A joint event by Sciences Po Atelier Interdisciplinaire de Recherche sur l’Environnement [AIRE], the Global Energy Centre at the School of International Public Affairs (SIPA), and the Earth Institute at Columbia University in the City of New York, and Alliance.
Jonathan Elkind, Fellow and Senior Research Scholar at Columbia University’s Center on Global Energy Policy.
President Biden has signaled the high degree of attention he plans to devote to climate solutions, identifying climate change as one of the "four historic crises" facing the United States today. In a bitterly divided American politics, however, what tools will be within reach? How can the Biden Administration foster momentum and avoid the vicious cycle that has plagued Washington in the past several decades -- with periods of progress and backsliding taking alternating turns, one after another?
From 2009 to 2014, Jonathan Elkind worked at the U.S. Department of Energy, serving ultimately as Assistant Secretary for International Affairs. Earlier, he created Eastlink Consulting, an independent energy consultancy. Elkind also worked previously at the Brookings Institution, the Joint Global Change Research Institute, the U.S. National Security Council, the Office of the Vice President of the United States, and the Council on Environmental Quality. Elkind serves as a board director for Infineon Technologies LLC, a global semiconductor producer. He holds an MBA from the University of Maryland, an MA from Columbia University, and an AB from the University of Michigan.
Scott Barrett, Lenfest-Earth Institute Professor of Natural Resource Economics, School of International and Public Affairs (SIPA) & Earth Institute, Columbia University. Vice Dean, SIPA.
For more than thirty years, diplomats have tried to build an international regime that would limit CO2 concentrations. And, yet, over this same period, concentrations have kept on rising. The United States has been an erratic player in this game, at times leading, at other times stymieing efforts to reduce emissions. Meanwhile, the United States's influence has waned. Success in the global effort to stabilize concentrations still requires US leadership, but US leadership is neither reliable nor sufficient. Doing better requires a new multilateral approach, one that changes the incentives for every country to act, the United States included.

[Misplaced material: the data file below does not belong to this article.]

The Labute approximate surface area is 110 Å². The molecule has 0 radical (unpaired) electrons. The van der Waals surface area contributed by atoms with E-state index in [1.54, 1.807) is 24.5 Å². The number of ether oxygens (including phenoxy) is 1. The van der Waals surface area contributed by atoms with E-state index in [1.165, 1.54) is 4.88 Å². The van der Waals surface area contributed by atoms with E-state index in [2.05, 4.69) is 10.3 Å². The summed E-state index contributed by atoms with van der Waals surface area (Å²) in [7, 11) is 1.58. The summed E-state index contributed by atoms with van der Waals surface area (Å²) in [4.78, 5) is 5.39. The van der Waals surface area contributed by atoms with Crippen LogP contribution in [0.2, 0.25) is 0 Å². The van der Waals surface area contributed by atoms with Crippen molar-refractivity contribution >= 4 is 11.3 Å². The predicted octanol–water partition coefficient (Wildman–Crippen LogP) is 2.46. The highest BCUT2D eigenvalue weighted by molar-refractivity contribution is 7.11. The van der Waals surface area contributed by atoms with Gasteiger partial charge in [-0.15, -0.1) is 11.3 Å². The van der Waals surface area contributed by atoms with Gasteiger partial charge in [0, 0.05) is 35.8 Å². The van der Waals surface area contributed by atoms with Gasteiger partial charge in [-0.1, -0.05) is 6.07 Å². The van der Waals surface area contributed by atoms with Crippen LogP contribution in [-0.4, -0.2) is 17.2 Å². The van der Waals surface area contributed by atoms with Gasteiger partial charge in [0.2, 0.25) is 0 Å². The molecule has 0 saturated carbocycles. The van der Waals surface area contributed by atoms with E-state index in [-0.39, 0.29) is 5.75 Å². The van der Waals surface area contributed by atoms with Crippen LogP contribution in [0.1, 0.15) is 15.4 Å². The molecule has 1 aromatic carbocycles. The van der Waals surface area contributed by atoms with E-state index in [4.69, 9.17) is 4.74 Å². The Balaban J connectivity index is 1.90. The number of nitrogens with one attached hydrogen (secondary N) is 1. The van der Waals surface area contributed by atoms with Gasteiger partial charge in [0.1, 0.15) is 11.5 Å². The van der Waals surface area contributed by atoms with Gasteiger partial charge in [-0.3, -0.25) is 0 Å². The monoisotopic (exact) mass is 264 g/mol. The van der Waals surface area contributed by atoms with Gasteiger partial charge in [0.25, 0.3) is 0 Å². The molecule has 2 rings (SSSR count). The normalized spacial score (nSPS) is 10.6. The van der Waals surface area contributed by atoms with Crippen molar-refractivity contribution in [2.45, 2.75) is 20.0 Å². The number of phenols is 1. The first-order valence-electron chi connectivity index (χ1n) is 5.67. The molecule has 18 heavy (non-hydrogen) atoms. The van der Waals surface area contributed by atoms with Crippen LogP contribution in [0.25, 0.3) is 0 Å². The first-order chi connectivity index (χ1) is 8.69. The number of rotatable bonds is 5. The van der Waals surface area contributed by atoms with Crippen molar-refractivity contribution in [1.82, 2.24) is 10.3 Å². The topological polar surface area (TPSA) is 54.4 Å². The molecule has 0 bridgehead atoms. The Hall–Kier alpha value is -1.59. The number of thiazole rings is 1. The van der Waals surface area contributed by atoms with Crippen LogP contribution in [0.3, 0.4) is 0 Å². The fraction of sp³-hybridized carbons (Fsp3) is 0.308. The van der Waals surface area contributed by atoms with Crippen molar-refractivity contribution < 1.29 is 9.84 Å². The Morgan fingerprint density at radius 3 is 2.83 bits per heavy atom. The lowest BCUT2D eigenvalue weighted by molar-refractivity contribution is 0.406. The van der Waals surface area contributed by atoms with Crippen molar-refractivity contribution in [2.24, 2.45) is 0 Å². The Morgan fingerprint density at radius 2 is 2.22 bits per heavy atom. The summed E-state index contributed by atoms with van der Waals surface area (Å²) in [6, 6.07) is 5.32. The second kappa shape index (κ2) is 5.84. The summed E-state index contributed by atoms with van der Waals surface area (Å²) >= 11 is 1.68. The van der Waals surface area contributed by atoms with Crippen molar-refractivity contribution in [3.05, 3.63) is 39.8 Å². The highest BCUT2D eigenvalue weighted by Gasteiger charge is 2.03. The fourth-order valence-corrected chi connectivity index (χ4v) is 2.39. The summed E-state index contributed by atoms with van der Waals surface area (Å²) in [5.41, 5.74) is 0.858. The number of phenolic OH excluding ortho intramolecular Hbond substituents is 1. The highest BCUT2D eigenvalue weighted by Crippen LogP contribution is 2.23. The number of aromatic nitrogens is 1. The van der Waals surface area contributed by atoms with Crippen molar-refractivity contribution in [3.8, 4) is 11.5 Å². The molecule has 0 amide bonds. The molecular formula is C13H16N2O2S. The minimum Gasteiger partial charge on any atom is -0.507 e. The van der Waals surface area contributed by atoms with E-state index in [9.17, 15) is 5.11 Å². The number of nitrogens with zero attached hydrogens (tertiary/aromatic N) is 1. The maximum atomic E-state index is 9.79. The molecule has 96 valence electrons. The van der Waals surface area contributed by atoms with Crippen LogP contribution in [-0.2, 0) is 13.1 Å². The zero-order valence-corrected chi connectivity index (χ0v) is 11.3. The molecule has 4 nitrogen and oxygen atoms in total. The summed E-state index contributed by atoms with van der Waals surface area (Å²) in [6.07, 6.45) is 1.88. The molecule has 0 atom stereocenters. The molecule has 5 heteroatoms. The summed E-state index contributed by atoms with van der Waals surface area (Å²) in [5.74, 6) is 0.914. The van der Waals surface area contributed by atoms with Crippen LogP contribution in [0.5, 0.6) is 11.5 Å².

Scott Barrett is the Lenfest-Earth Institute Professor of Natural Resource Economics at Columbia University in
New York City with appointments in the School of International and Public Affairs (SIPA) and the Earth Institute. He is also Vice Dean at SIPA. His research focuses on strategies for achieving international cooperation on a range of issues, from climate change to infectious disease eradication. He has played a number of roles in the policy arena, including as lead author of the Intergovernmental Panel on Climate Change, as senior lead advisor to the International Task Force on Global Public Goods, and, most recently, as a member of the World Health Organization’s Strategic Advisory Group on malaria eradication. Among other publications, he is the author of Environment and Statecraft: The Strategy of Environmental Treaty-Making and Why Cooperate? The Incentive to Supply Global Public Goods, both published by Oxford University Press. He received his PhD in Economics from the London School of Economics.
Brendan Devlin, Strategy and Foresight Counsellor, European Commission, Directorate General for Energy.
The European Union is among the World-leading actors promoting the protection of the environment and the fight against global warming. An active proponent of multilateralism, it played a significant role in designing the climate regime set with the Paris agreement in 2015, and took ambitious international and domestic commitments for energy transition. The EU is also strongly related to the US by intense trade, technological and strategic relationships. Will the election of Joe Biden open a new era in EU-US energy and climate relations?
Brendan Devlin is the Strategy and Foresight Counsellor in the Directorate General for Energy, European Commission. In addition to giving strategic advice, his work focuses on methane emissions reductions, short- lived climate pollutants, supply chain integrity and transformation of international and national oil and gas companies. He has extensive experience in leading negotiations to forge energy international agreements for the EU, including in the North Sea, the Balkans, the Caspian Sea and the Southern Gas Corridor, Iran, and participated for several years to the EU-US Summits.
By training, Mr Devlin is a lawyer and economist. He worked as a journalist before entering the Commission, writing in the UK national press and as an editor on a specialist political/economic journal. He has also worked in a Fortune 500 company and as teacher of political economy at the London School of Economics.
Richard Balme, Professor, Centre for European Studies and Comparative Politics, Sciences Po.